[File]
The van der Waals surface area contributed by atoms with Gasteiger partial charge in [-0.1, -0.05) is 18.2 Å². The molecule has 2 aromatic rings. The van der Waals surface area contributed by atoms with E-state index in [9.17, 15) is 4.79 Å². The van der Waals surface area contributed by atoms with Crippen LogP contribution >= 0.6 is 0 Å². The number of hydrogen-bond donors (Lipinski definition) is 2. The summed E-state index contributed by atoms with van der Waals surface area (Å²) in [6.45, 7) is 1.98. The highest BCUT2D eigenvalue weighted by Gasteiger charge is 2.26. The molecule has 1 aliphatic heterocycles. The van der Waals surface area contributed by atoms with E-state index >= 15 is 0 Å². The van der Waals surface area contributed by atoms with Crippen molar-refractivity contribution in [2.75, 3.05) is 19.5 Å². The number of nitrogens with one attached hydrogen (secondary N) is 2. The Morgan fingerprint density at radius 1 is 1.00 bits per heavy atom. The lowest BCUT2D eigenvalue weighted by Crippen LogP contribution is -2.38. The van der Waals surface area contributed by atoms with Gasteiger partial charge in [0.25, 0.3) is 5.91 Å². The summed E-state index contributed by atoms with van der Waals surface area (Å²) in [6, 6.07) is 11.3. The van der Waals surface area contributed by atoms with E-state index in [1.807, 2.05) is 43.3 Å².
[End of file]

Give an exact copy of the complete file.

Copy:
The van der Waals surface area contributed by atoms with Gasteiger partial charge in [-0.1, -0.05) is 18.2 Å². The molecule has 2 aromatic rings. The van der Waals surface area contributed by atoms with E-state index in [9.17, 15) is 4.79 Å². The van der Waals surface area contributed by atoms with Crippen LogP contribution >= 0.6 is 0 Å². The number of hydrogen-bond donors (Lipinski definition) is 2. The summed E-state index contributed by atoms with van der Waals surface area (Å²) in [6.45, 7) is 1.98. The highest BCUT2D eigenvalue weighted by Gasteiger charge is 2.26. The molecule has 1 aliphatic heterocycles. The van der Waals surface area contributed by atoms with E-state index >= 15 is 0 Å². The van der Waals surface area contributed by atoms with Crippen molar-refractivity contribution in [2.75, 3.05) is 19.5 Å². The number of nitrogens with one attached hydrogen (secondary N) is 2. The Morgan fingerprint density at radius 1 is 1.00 bits per heavy atom. The lowest BCUT2D eigenvalue weighted by Crippen LogP contribution is -2.38. The van der Waals surface area contributed by atoms with Gasteiger partial charge in [0.25, 0.3) is 5.91 Å². The summed E-state index contributed by atoms with van der Waals surface area (Å²) in [6, 6.07) is 11.3. The van der Waals surface area contributed by atoms with E-state index in [1.807, 2.05) is 43.3 Å².